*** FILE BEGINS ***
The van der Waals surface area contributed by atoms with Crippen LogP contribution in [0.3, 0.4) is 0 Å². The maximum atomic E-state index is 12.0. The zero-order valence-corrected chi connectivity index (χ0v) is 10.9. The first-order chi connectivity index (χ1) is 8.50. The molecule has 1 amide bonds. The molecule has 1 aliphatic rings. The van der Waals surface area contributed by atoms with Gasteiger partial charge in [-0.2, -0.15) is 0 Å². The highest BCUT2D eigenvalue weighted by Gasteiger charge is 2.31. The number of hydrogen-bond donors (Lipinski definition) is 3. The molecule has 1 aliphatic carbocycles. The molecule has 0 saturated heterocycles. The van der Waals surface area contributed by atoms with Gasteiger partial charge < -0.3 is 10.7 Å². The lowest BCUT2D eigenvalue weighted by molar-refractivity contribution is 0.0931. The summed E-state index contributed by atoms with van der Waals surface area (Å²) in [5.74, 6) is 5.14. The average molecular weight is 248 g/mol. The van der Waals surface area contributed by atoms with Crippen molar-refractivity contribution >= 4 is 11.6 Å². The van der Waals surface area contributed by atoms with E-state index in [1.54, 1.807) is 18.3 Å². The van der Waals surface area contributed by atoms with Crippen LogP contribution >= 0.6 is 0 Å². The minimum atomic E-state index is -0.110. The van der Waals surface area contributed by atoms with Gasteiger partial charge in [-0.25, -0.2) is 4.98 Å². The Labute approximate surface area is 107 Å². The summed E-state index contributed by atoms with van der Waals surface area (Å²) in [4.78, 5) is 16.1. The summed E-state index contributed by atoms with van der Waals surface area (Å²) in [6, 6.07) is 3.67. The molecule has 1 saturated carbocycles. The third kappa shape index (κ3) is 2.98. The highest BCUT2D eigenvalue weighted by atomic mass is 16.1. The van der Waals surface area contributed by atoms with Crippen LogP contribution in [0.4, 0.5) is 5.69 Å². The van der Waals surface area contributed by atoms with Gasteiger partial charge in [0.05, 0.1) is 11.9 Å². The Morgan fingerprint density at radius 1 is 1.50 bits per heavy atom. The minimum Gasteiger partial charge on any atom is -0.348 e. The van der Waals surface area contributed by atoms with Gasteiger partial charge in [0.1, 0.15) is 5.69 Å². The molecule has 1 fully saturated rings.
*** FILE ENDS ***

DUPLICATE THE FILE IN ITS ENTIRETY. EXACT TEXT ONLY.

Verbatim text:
The van der Waals surface area contributed by atoms with Crippen LogP contribution in [0.3, 0.4) is 0 Å². The maximum atomic E-state index is 12.0. The zero-order valence-corrected chi connectivity index (χ0v) is 10.9. The first-order chi connectivity index (χ1) is 8.50. The molecule has 1 amide bonds. The molecule has 1 aliphatic rings. The van der Waals surface area contributed by atoms with Gasteiger partial charge in [-0.2, -0.15) is 0 Å². The highest BCUT2D eigenvalue weighted by Gasteiger charge is 2.31. The number of hydrogen-bond donors (Lipinski definition) is 3. The molecule has 1 aliphatic carbocycles. The molecule has 0 saturated heterocycles. The van der Waals surface area contributed by atoms with Gasteiger partial charge < -0.3 is 10.7 Å². The lowest BCUT2D eigenvalue weighted by molar-refractivity contribution is 0.0931. The summed E-state index contributed by atoms with van der Waals surface area (Å²) in [5.74, 6) is 5.14. The average molecular weight is 248 g/mol. The van der Waals surface area contributed by atoms with Crippen molar-refractivity contribution >= 4 is 11.6 Å². The van der Waals surface area contributed by atoms with E-state index in [1.54, 1.807) is 18.3 Å². The van der Waals surface area contributed by atoms with Crippen LogP contribution >= 0.6 is 0 Å². The minimum atomic E-state index is -0.110. The van der Waals surface area contributed by atoms with Gasteiger partial charge in [-0.25, -0.2) is 4.98 Å². The Labute approximate surface area is 107 Å². The summed E-state index contributed by atoms with van der Waals surface area (Å²) in [4.78, 5) is 16.1. The summed E-state index contributed by atoms with van der Waals surface area (Å²) in [6, 6.07) is 3.67. The molecule has 1 saturated carbocycles. The third kappa shape index (κ3) is 2.98. The highest BCUT2D eigenvalue weighted by atomic mass is 16.1. The van der Waals surface area contributed by atoms with Crippen LogP contribution in [0.4, 0.5) is 5.69 Å². The van der Waals surface area contributed by atoms with Gasteiger partial charge in [0.05, 0.1) is 11.9 Å². The Morgan fingerprint density at radius 1 is 1.50 bits per heavy atom. The minimum Gasteiger partial charge on any atom is -0.348 e. The van der Waals surface area contributed by atoms with Gasteiger partial charge in [0.1, 0.15) is 5.69 Å². The molecule has 1 fully saturated rings.